Most of us working in higher ed don’t really understand CTE (that’s Career Technical Education)—and at one time this included me. Through the years, however, I’ve come to learn that it’s the heart and soul of the pathway to opportunity for those who most need postsecondary education for a better future.
We can all agree on the need for credentials that have value—and that lead to meaningful employment and wages for graduates. We all know that college attainment leads to better outcomes in many ways across a person’s life. I know, I’m preaching to the choir here. Yet, despite knowing this and how many millions of working-age adults lack a sufficient credential, we see a persistent chasm between much of higher education and the workforce development system that is a common stop on the road for many learners.
So, what is an ATC and why does it matter?
ATCs, according to the organization, Advance CTE, are “CTE-focused institutions that serve learners from across multiple geographies, such as school districts, education services areas, and workforce development areas or regions…they offer secondary and sub-baccalaureate-level education and training…or both.” A recent report from Advance CTE found that:
- There are 1,300 ATCs in the US, across 39 states and territories.
- ATCs vary tremendously in their history, governance, and funding structures (which is why they are tricky to understand).
- ATCs make a significant contribution to state attainment goals through largely less-than-associate-degree-level credentials, although most ATCs are primarily secondary-school serving.
- Many ATCs that have articulation agreements in place have them locally (not through statewide agreements), and they work closely with two-year colleges or local technical colleges.
- ATCS’ structures are determined locally, and the federal government no longer acknowledges ATCs or requires reporting from them in the most recent CTE legislation.
- ATCs vary widely in how they are governed and funded, but most are through the secondary schools or local education area that sends learners to the ATC (see figure below). The most significant fiscal resources come from districts, schools, and Perkins funds.
Unlike their four-year-college cousin, ATCs and CTE programs have the ability to change quickly in response to industry needs and demands. However, much like with their four-year-college cousin, the sector lacks a real awareness of the impact of ATCs and CTE programs on their clear intended outcomes. (Stay tuned for a discussion on outcomes evaluation in higher ed in our next newsletter).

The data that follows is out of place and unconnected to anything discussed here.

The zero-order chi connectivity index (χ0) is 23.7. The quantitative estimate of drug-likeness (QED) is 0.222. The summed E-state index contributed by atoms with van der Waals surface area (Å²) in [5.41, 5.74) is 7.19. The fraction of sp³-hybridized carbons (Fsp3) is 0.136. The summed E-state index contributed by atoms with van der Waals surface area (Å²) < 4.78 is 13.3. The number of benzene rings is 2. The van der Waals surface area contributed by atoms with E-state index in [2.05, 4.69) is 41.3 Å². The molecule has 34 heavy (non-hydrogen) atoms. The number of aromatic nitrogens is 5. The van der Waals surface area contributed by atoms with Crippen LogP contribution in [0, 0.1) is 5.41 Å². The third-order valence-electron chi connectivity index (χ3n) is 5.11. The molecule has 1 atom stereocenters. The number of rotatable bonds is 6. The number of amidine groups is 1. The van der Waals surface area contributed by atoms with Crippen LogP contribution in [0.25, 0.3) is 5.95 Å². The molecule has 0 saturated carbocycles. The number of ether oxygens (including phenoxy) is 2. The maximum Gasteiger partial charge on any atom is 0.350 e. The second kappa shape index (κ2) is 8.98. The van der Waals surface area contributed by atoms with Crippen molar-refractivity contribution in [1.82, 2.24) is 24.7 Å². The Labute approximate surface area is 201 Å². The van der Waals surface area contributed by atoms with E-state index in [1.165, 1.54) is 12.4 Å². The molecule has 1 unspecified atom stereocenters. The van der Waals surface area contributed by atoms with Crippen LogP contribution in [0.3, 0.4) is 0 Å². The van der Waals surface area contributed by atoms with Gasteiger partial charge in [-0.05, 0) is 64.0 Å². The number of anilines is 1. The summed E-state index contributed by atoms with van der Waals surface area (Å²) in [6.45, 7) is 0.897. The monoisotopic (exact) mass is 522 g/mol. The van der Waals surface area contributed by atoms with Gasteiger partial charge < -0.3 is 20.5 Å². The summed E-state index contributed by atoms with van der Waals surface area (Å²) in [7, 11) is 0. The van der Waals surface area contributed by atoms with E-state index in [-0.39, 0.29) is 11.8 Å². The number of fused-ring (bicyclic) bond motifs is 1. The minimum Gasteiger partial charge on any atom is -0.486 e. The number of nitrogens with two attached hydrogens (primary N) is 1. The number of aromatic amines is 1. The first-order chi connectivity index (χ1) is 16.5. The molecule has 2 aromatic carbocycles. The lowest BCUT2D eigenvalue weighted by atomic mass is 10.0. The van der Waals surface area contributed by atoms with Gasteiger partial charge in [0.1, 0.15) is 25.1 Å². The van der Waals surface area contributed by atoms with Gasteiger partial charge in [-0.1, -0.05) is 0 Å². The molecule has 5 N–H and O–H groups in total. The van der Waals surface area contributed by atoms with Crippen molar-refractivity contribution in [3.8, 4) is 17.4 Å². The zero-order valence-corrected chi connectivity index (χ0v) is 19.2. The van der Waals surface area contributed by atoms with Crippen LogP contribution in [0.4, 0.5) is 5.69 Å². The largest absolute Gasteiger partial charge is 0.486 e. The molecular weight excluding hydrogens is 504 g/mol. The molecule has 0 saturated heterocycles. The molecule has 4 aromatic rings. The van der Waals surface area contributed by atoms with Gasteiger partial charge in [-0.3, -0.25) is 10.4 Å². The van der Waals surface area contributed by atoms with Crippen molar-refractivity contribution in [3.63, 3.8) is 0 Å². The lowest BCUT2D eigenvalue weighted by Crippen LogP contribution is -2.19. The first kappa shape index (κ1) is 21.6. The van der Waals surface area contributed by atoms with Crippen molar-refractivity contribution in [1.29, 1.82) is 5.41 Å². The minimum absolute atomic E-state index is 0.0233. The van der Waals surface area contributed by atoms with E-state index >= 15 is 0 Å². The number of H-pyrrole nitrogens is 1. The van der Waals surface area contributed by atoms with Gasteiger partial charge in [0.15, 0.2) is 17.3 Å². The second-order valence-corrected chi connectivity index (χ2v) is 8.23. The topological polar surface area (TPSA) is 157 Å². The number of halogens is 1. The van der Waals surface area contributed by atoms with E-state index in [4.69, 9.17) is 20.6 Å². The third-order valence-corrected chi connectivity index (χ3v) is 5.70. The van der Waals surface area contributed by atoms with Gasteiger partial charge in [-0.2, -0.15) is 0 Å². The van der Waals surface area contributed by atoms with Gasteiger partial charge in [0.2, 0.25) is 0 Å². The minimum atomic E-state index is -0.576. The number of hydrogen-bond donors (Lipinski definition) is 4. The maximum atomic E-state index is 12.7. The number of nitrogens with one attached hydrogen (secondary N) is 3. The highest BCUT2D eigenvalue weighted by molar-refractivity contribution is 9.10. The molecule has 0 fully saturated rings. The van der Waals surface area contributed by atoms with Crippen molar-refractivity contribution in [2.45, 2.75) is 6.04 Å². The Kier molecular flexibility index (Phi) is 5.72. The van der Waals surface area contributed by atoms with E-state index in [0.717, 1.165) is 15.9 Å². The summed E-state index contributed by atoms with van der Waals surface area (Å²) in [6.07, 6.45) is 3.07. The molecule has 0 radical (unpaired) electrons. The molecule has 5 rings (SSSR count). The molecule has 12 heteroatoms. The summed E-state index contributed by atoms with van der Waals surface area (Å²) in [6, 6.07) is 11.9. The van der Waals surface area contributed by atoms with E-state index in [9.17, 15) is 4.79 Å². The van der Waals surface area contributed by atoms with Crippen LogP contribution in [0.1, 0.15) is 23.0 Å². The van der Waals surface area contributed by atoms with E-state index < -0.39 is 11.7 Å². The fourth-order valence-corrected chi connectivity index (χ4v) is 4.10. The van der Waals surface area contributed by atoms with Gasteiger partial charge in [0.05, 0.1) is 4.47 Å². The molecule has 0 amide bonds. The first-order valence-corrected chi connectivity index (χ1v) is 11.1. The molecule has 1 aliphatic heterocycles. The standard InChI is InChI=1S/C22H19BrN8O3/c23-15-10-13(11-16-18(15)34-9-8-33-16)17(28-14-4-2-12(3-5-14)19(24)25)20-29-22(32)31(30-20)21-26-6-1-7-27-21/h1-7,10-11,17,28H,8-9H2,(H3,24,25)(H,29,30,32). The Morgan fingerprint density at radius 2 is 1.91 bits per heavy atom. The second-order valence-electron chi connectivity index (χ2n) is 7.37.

Nonetheless, ATCs are a very important piece of the college opportunity puzzle. Some learners, whether they are in secondary school or recent high school graduates, will never attend a four-year college without some exposure. ATCs and CTE programs create a small path towards a bigger future—but only if state and local policy leaders understand how it can work.
In 2020, the HEI team was involved in two Comprehensive Local Needs Assessments (CLNAs) with community college partners in Maryland. These CLNAs are a requirement of the Strengthening Career and Technical Education for the 21st Century Act (Perkins V), which is the federal policy related to CTE today (that began in the 1950s and 60s with the National Defense Act and the Vocational Act of 1963). This experience radically changed our views about the significance of CTE in the college attainment story. Clear best practices are emerging that are critical for the expansion of college opportunity and are highlighted in Advance CTE’s report:
- Integrate ATCs and CTE programs, generally, into any state education and workforce planning and policies.
- Support the articulation agreements between ATCs and postsecondary institutions, so that short-term, industry-recognized credentials count toward associate and baccalaureate degrees.
- Develop meaningful data dashboards on postsecondary and CTE outcomes.
- Support ATCs in achieving full accreditation so they qualify for federal and state postsecondary funding.
- Ensure that CTE outcome measures consider diversity and equity goals to identify major barriers to opportunity for marginalized populations in different fields.